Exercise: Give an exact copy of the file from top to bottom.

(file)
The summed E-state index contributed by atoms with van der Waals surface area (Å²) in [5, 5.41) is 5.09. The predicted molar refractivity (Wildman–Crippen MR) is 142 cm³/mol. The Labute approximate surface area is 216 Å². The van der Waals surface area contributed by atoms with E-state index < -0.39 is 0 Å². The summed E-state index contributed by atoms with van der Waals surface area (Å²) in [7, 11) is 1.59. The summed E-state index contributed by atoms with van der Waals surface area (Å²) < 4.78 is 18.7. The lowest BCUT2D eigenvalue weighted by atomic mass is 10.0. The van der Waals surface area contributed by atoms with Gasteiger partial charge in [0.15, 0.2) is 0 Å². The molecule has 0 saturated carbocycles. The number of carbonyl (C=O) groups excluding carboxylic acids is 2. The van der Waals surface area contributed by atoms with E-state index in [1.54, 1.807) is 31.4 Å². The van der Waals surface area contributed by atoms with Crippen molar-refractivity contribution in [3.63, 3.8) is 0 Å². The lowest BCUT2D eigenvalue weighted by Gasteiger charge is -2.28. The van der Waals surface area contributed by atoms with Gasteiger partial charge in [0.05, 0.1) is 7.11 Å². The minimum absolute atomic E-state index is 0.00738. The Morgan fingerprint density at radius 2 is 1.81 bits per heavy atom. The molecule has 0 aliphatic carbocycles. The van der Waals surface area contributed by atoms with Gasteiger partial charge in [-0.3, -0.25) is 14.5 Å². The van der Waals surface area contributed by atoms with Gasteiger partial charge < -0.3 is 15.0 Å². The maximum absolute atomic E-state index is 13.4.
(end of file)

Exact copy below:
The summed E-state index contributed by atoms with van der Waals surface area (Å²) in [5, 5.41) is 5.09. The predicted molar refractivity (Wildman–Crippen MR) is 142 cm³/mol. The Labute approximate surface area is 216 Å². The van der Waals surface area contributed by atoms with E-state index < -0.39 is 0 Å². The summed E-state index contributed by atoms with van der Waals surface area (Å²) in [7, 11) is 1.59. The summed E-state index contributed by atoms with van der Waals surface area (Å²) < 4.78 is 18.7. The lowest BCUT2D eigenvalue weighted by atomic mass is 10.0. The van der Waals surface area contributed by atoms with Gasteiger partial charge in [0.15, 0.2) is 0 Å². The molecule has 0 saturated carbocycles. The number of carbonyl (C=O) groups excluding carboxylic acids is 2. The van der Waals surface area contributed by atoms with E-state index in [1.54, 1.807) is 31.4 Å². The van der Waals surface area contributed by atoms with Crippen molar-refractivity contribution in [3.63, 3.8) is 0 Å². The lowest BCUT2D eigenvalue weighted by Gasteiger charge is -2.28. The van der Waals surface area contributed by atoms with Gasteiger partial charge in [0.05, 0.1) is 7.11 Å². The minimum absolute atomic E-state index is 0.00738. The Morgan fingerprint density at radius 2 is 1.81 bits per heavy atom. The molecule has 0 aliphatic carbocycles. The van der Waals surface area contributed by atoms with Gasteiger partial charge in [-0.3, -0.25) is 14.5 Å². The van der Waals surface area contributed by atoms with Gasteiger partial charge < -0.3 is 15.0 Å². The maximum absolute atomic E-state index is 13.4.